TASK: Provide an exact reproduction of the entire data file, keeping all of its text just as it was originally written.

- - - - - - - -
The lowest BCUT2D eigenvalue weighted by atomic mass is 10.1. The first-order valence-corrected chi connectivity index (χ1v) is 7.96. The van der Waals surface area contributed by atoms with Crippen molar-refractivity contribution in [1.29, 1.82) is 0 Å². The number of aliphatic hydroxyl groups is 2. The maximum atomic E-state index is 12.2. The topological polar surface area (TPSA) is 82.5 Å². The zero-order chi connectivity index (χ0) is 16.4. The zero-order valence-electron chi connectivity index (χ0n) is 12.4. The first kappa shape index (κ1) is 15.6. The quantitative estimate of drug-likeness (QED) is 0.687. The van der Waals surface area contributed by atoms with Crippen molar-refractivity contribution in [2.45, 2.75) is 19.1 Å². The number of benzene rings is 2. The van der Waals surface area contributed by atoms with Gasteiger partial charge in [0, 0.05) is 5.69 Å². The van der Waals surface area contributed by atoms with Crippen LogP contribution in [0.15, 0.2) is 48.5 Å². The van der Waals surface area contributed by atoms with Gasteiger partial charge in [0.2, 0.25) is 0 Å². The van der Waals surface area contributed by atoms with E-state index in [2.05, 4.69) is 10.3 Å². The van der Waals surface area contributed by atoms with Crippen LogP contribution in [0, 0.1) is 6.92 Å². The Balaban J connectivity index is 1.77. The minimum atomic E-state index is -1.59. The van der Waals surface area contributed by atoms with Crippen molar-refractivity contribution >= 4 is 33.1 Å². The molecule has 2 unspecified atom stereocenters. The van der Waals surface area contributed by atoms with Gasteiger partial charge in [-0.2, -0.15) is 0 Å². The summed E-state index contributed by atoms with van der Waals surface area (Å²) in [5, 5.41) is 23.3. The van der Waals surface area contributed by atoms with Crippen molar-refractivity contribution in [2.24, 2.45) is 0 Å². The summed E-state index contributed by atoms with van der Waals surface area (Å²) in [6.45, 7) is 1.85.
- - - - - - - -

The lowest BCUT2D eigenvalue weighted by atomic mass is 10.1. The first-order valence-corrected chi connectivity index (χ1v) is 7.96. The van der Waals surface area contributed by atoms with Crippen molar-refractivity contribution in [1.29, 1.82) is 0 Å². The number of aliphatic hydroxyl groups is 2. The maximum atomic E-state index is 12.2. The topological polar surface area (TPSA) is 82.5 Å². The zero-order chi connectivity index (χ0) is 16.4. The zero-order valence-electron chi connectivity index (χ0n) is 12.4. The first kappa shape index (κ1) is 15.6. The quantitative estimate of drug-likeness (QED) is 0.687. The van der Waals surface area contributed by atoms with Crippen molar-refractivity contribution in [2.45, 2.75) is 19.1 Å². The number of benzene rings is 2. The van der Waals surface area contributed by atoms with Gasteiger partial charge in [0, 0.05) is 5.69 Å². The van der Waals surface area contributed by atoms with Crippen LogP contribution in [0.15, 0.2) is 48.5 Å². The van der Waals surface area contributed by atoms with Gasteiger partial charge in [0.2, 0.25) is 0 Å². The van der Waals surface area contributed by atoms with E-state index in [2.05, 4.69) is 10.3 Å². The van der Waals surface area contributed by atoms with Crippen LogP contribution in [0, 0.1) is 6.92 Å². The Balaban J connectivity index is 1.77. The minimum atomic E-state index is -1.59. The van der Waals surface area contributed by atoms with Crippen molar-refractivity contribution >= 4 is 33.1 Å². The molecule has 2 unspecified atom stereocenters. The van der Waals surface area contributed by atoms with Gasteiger partial charge in [-0.2, -0.15) is 0 Å². The summed E-state index contributed by atoms with van der Waals surface area (Å²) in [5, 5.41) is 23.3. The van der Waals surface area contributed by atoms with Crippen molar-refractivity contribution in [2.24, 2.45) is 0 Å². The summed E-state index contributed by atoms with van der Waals surface area (Å²) in [6.45, 7) is 1.85.